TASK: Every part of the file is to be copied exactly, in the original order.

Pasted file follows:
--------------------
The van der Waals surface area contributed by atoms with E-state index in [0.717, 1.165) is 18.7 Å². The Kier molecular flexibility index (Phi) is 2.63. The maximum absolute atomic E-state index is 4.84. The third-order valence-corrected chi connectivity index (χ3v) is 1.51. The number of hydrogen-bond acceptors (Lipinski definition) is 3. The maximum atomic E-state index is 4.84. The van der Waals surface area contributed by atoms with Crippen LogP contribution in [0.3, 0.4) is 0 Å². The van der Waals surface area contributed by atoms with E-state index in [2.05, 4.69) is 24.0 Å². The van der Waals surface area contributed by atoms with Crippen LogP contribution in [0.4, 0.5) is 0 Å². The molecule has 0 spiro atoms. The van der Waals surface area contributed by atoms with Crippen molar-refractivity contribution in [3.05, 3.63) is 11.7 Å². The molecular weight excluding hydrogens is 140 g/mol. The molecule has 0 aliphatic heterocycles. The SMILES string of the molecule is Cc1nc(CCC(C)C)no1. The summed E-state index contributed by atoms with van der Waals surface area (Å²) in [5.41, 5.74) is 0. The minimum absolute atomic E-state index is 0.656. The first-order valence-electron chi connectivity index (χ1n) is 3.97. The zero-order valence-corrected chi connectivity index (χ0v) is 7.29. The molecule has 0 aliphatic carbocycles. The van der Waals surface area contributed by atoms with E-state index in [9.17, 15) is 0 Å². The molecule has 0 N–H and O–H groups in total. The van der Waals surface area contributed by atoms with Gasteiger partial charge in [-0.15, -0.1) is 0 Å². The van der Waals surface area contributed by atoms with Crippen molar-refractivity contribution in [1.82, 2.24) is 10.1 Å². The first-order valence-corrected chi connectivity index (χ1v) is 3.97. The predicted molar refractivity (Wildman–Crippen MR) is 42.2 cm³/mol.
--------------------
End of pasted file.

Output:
The van der Waals surface area contributed by atoms with E-state index in [0.717, 1.165) is 18.7 Å². The Kier molecular flexibility index (Phi) is 2.63. The maximum absolute atomic E-state index is 4.84. The third-order valence-corrected chi connectivity index (χ3v) is 1.51. The number of hydrogen-bond acceptors (Lipinski definition) is 3. The maximum atomic E-state index is 4.84. The van der Waals surface area contributed by atoms with Crippen LogP contribution in [0.3, 0.4) is 0 Å². The van der Waals surface area contributed by atoms with E-state index in [2.05, 4.69) is 24.0 Å². The van der Waals surface area contributed by atoms with Crippen LogP contribution in [0.4, 0.5) is 0 Å². The molecule has 0 spiro atoms. The van der Waals surface area contributed by atoms with Crippen molar-refractivity contribution in [3.05, 3.63) is 11.7 Å². The molecular weight excluding hydrogens is 140 g/mol. The molecule has 0 aliphatic heterocycles. The SMILES string of the molecule is Cc1nc(CCC(C)C)no1. The summed E-state index contributed by atoms with van der Waals surface area (Å²) in [5.41, 5.74) is 0. The minimum absolute atomic E-state index is 0.656. The first-order valence-electron chi connectivity index (χ1n) is 3.97. The zero-order valence-corrected chi connectivity index (χ0v) is 7.29. The molecule has 0 aliphatic carbocycles. The van der Waals surface area contributed by atoms with E-state index in [9.17, 15) is 0 Å². The molecule has 0 N–H and O–H groups in total. The van der Waals surface area contributed by atoms with Gasteiger partial charge in [-0.15, -0.1) is 0 Å². The van der Waals surface area contributed by atoms with Crippen molar-refractivity contribution in [1.82, 2.24) is 10.1 Å². The first-order valence-corrected chi connectivity index (χ1v) is 3.97. The predicted molar refractivity (Wildman–Crippen MR) is 42.2 cm³/mol.